The villagers of Ploverleigh are celebrating the marriage of Alexis, son of Sir Marmaduke Pointdextre, to Aline, daughter of Lady Sangazure, who just happens to be Sir Marmaduke's old flame. Alexis is determined that all shall share the purity of his true love. He has arranged for Mr. Wells, "a dealer in magic and spells," to administer his best-selling love potion to everyone in the village, including the vicar Dr. Daly. The result is hilarious confusion.
One of Gilbert & Sullivan's first collaborations, The Sorcerer is also among their least known. In this tale of a magic potion that causes a whole village to fall in love with the wrong people, the pair's trademarks are already in evidence: an absurd plot that's resolved in an instant; deadpan operatic parodies; radiant tunes joined to sometimes cynical words. The work's popularity may have been hampered by flaws like its ending, which implausibly hurls the title character into damnation. But as a whole it's a buoyant experience, especially in this production, the only version easily available on video.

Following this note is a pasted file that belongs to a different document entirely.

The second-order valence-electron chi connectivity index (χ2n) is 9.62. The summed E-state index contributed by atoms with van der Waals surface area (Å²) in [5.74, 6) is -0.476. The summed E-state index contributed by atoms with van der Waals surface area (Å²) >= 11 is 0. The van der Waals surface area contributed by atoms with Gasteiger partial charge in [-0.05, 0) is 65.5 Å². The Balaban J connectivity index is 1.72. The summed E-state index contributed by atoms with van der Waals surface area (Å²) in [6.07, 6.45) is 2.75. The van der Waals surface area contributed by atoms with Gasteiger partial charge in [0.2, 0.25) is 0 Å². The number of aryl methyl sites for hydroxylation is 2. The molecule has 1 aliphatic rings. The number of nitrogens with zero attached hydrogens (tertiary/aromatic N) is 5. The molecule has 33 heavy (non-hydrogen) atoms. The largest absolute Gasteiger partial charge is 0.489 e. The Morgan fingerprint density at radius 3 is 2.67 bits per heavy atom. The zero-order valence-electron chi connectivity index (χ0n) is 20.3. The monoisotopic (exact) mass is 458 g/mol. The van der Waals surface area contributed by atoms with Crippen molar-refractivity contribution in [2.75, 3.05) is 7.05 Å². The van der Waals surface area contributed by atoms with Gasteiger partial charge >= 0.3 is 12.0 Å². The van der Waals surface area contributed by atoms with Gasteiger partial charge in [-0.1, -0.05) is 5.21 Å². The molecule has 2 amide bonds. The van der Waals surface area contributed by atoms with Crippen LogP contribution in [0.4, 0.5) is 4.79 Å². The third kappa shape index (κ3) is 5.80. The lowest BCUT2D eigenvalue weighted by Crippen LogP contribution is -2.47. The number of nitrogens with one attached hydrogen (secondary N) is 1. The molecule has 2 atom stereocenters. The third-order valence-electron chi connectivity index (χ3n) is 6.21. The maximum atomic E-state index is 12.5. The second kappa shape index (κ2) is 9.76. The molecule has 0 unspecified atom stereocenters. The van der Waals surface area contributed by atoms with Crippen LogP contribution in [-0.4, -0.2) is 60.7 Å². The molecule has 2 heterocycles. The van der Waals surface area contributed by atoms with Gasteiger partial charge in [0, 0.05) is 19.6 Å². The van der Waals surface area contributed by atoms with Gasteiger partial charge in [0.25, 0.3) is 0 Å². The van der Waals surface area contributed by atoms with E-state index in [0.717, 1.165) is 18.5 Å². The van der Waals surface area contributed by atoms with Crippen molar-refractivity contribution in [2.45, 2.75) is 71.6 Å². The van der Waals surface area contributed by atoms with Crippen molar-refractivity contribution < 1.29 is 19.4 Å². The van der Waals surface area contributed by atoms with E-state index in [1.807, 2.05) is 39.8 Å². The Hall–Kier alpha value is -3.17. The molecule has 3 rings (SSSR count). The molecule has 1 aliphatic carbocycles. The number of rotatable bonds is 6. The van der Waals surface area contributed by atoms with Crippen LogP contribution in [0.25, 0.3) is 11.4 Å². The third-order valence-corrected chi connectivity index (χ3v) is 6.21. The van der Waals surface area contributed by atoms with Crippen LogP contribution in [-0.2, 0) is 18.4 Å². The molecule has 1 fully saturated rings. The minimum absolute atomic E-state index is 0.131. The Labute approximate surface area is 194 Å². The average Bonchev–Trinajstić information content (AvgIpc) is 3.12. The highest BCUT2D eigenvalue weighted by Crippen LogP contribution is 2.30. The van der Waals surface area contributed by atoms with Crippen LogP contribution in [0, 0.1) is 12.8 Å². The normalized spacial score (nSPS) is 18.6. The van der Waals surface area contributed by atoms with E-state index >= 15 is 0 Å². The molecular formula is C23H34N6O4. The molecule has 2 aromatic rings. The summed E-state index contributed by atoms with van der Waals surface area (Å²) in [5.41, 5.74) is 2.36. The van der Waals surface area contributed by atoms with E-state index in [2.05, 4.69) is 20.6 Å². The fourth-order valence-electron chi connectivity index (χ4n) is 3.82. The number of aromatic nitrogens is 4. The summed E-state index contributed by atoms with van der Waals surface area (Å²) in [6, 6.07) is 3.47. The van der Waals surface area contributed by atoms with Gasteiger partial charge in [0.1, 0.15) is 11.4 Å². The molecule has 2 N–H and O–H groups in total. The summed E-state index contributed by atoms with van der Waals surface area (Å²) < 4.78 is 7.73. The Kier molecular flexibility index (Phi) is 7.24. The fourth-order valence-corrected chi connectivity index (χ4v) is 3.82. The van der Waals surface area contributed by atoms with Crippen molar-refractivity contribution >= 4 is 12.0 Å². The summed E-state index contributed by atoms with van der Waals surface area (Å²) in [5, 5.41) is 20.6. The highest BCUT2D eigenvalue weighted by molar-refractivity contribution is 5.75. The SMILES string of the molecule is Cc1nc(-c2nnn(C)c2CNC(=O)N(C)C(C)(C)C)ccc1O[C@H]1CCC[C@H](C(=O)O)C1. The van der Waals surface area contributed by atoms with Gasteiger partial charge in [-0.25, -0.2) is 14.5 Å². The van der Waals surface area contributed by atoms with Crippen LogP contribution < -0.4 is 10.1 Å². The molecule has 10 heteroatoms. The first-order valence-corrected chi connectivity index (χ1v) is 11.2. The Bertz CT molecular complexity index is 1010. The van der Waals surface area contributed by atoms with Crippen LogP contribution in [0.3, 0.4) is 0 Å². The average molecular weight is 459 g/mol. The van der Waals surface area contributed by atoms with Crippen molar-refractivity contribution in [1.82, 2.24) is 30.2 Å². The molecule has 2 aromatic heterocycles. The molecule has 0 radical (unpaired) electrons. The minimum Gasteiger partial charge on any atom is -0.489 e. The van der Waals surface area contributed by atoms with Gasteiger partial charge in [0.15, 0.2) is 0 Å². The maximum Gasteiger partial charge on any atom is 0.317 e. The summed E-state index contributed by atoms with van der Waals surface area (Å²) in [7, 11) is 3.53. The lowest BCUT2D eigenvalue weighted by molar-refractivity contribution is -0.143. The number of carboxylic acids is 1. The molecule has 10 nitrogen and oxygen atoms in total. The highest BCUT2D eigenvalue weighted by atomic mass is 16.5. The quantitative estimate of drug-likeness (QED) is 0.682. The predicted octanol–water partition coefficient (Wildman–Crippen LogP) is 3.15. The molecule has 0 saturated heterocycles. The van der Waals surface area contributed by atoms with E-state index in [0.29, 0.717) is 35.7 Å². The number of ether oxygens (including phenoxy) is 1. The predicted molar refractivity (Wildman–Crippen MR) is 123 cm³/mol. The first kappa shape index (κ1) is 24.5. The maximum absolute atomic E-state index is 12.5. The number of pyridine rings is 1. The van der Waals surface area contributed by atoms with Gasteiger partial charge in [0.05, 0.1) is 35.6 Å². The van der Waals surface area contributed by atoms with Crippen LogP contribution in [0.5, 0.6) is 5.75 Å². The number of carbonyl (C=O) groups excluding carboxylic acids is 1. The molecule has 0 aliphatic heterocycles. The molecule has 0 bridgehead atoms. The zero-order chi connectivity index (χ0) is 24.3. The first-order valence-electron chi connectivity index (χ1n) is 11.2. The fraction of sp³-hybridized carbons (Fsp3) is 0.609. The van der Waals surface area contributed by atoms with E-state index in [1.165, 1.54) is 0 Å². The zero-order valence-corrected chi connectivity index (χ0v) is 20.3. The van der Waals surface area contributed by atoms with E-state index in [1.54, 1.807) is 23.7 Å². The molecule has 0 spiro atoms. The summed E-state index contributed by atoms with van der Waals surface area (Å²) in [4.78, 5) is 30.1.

In a series of uneven quality (the Opera World series of G&S videos, made in the 1980s) this production is a standout. Almost without exception, the performers embody Gilbert's comic style. The title character, John Wellington Wells, is played by Clive Revill with proper Dickensian gravity, leavened by an anarchic twinkle. D'Oyly Carte veteran Donald Adams wields marvelous timing and diction as Sir Marmaduke, whose excessively good manners are no equal to Wells's potion. A weak point is Alexander Oliver, not very juvenile as the juvenile, Alexis; Oliver is a dull presence in a sparkling cast.
The production succumbs to a few television gimmicks, like having the actors speak directly into the camera. And the supernatural effects may look primitive by 21st-century standards, but that adds to the charm. From the opening number, filled with earnestly prancing villagers, you know you're in a world that follows its own giddy rules. --David Olivenbaum
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